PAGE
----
How To Use Transistor As A Switch

Touch on circuit using bc547

In this article, we have explained the Use Transistor As A Switch in different applications.  A transistor is a three-terminal semiconductor device that can be used for switching applications, amplification of weak signals, and quantities of thousands and millions of transistors are interconnected and embedded into a tiny integrated circuit/chip. A Transistor switch, which is used for ON or OFF of a circuit, so it means that the transistor is commonly used as a switch in electronic devices. Transistors work as a switch when it is in cutoff and saturation regions. In this article, we will explain how to use a transistor as a switch.

Use Transistor As A Switch

Bipolar junction transistors have two junctions base-emitter junction, base-collector junction. Accordingly, there are four different regions of operation in which either of the two junctions is forward biased reverse biased, or both. But the BJT can be effectively operated in their different modes according to the external bias voltage applied at each junction. i.e. Transistor inactive region, saturation, and cutoff. The other region of operation of BJT is called an inverse active region. The operation of the transistor in these modes is explained below.

touch switch circuit

The transistor in Cut off region

In this region, both junctions of the transistor are reverse biased. Hence transistor is cut off does not conduct any currents except for small reverse saturation currents that flow across junctions and can be used as a practical application in pce san Diego repair shops. In cutoff condition emitter current is zero and the collector current consists of small reverse saturation currents. The transistor, when used as a switch, is operated in cutoff on condition and saturation regions which correspond to switch off and on condition respectively.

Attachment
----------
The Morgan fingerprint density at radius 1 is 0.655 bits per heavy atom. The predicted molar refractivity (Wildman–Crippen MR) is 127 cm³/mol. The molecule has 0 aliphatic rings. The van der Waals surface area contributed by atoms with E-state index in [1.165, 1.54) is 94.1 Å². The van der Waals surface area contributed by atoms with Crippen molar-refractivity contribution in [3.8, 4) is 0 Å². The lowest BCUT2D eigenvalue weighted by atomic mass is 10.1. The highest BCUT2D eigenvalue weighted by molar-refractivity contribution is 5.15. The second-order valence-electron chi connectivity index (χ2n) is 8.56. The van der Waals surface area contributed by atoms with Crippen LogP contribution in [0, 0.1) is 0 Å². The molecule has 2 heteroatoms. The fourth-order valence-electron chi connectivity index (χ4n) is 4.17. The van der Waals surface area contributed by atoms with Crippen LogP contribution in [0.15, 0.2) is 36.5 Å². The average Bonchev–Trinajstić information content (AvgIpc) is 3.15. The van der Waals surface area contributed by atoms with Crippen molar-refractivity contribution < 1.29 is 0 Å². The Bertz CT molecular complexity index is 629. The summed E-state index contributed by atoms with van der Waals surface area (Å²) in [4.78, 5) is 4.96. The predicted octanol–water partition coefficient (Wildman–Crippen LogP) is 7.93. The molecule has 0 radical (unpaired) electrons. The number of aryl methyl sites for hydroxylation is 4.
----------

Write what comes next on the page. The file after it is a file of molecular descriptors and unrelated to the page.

Then we can define the “cut-off region” or “OFF mode” when using a bipolar transistor as a switch as being, both junctions reverse biased, IC = 0 and VB < 0.7v. For a PNP transistor, the Emitter potential must be -ve with respect to the Base.

The transistor in the Saturation region

The saturation region is one in which both Emitter Base and Base Collector junctions of the transistor are forward biased. In this region, high currents flow through the transistor, as both junctions of the transistor are forward biased and bulk resistance offered is very much less. A transistor in the saturation region is considered as an on the state in digital logic.
A transistor is said to be in saturation if and only if
 β > Ic/I
This is due to the fact that as both junctions of the transistor are forward biased along with electron current flowing from emitter to the base inactive region there will be an additional component of electron current flowing from collector to base. Small changes in Collector to base forward voltage leads to large variations in collector currents.

The inverse active region of the transistor

In the inverse active region is just inverse or complementary to the active region. In the inverse active region, the base-emitter junction is forward biased and the Base Collector junction will be reverse biased.

use of transistor as a switch

The diagram shows the two current paths through a transistor. The small base current controls the larger collector current. When the switch is closed a small current flows into the base (B) of the transistor. It is just enough to make LED B glow dimly. The transistor amplifies this small current to allow a larger current to flow through from its collector (C) to its emitter (E). This collector current is large enough to make LED C light brightly.
When the switch is open no base current flows, so the transistor switches off the collector current. Both LEDs are off. You can build this circuit with two standard 5mm red LEDs and any general-purpose low power NPN transistor (BC108, BC182, or BC548 for example). It is a good way to test a transistor and confirm it is working. A transistor amplifies current and can be used as a switch, as explained on this page.